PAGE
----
It's sort of confusing to me what exactly your frustrated about when you seem to dislike being branded a creationist (if you asked that), yet it would appear you consider some creationist tenets worthy of discussion in an evolutionary context. Then I'm even more confused as to why creationism is in an evolution discussion, unless this "theory of evolution" your discussing also includes theological evolution in it. That I would consider more of a theological/philosophical discussion rather than talking about evolutionary mechanisms such as genetic drift.

    I'm getting confused by your terms and what you really mean by some of them.



    Maybe I'm beating a dead horse here but I am curious about how many would agree with this assessment.
    Let's look at the God Particle. Who named it the God particle? The greater public. Who dislikes it majorly? Scientists. What do a great number of the public think of it? It somehow disproves God or whatever.

    In someway I sense your frustration and get it, but whatever characteristics the public has given it, the Higgs-Boson particle hasn't changed.

    Fun fact, this is why there are some scientists that make it their career to explain science to people, like to congress in terms of policy.

  8. #8

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    Boy there is a lot of ways to answer this.

    Speaking as someone with a BS in Biology with an emphasis on Ecology and Botany. Darwinism is a good explanation for gradual change, however there is more evidence for the ability to thrive and adapt in extreme conditions. Basically environmental conditions are the cause and evolution is the effect.

    Current issues that I have seen are skewed by bias and questionable practices make it hard to make a educated decision as to the validity of the new theories. But there again Darwinism has covered the test of time and the new theories have to go through the same test, but in are current society they want the same results with out the effort. "Patients grasshopper".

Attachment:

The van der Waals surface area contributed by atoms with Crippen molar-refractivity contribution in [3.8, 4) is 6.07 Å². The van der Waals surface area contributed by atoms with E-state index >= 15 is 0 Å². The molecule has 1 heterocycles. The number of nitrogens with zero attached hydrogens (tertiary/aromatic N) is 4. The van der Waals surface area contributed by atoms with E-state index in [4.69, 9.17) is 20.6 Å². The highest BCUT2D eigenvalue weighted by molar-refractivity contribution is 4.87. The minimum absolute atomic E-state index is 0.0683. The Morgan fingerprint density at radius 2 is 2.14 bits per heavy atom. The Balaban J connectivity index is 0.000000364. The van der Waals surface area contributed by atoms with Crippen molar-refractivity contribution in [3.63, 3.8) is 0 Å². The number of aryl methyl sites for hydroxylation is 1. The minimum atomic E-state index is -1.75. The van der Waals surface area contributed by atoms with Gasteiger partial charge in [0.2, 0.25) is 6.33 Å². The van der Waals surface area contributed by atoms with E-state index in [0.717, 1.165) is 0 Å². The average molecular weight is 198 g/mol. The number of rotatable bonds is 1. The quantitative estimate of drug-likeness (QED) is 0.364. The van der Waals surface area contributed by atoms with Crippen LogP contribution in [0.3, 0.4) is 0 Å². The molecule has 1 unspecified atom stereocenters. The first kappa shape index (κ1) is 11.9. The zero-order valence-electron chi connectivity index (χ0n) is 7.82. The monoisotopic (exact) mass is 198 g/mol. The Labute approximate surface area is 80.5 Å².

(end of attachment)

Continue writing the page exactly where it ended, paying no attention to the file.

Now as a Christian; Creation does not apply itself to the scientific test. After living on the Hopi Indian Reservation I even had the "Biblical" creation challenged and there is still questions that need to be asked. However, with an open mind I still see evolution with divine guidance. But this gets into an entire different discussion. The Hopi story of creation actually fallows earth geological history.

  9. #9

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    The Native American observations of nature and history are interesting. I read "Red Earth, White Lies" and really enjoyed it. It would suggest there is a lot of false information generated by white scientists from the 19th century, things regarding mass extinction such as the Mastodons. It's worth reading.

  10. #10

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    Quote Originally Posted by dogboy View Post
    The Native American observations of nature and history are interesting. I read "Red Earth, White Lies" and really enjoyed it. It would suggest there is a lot of false information generated by white scientists from the 19th century, things regarding mass extinction such as the Mastodons. It's worth reading.
    The other thing that is very interesting is that the "Creationists" argument for "Mitochondrial Eve" proves the Hopi story of creation and not the Jewish/Christian version. One of those things that make you go "HUM".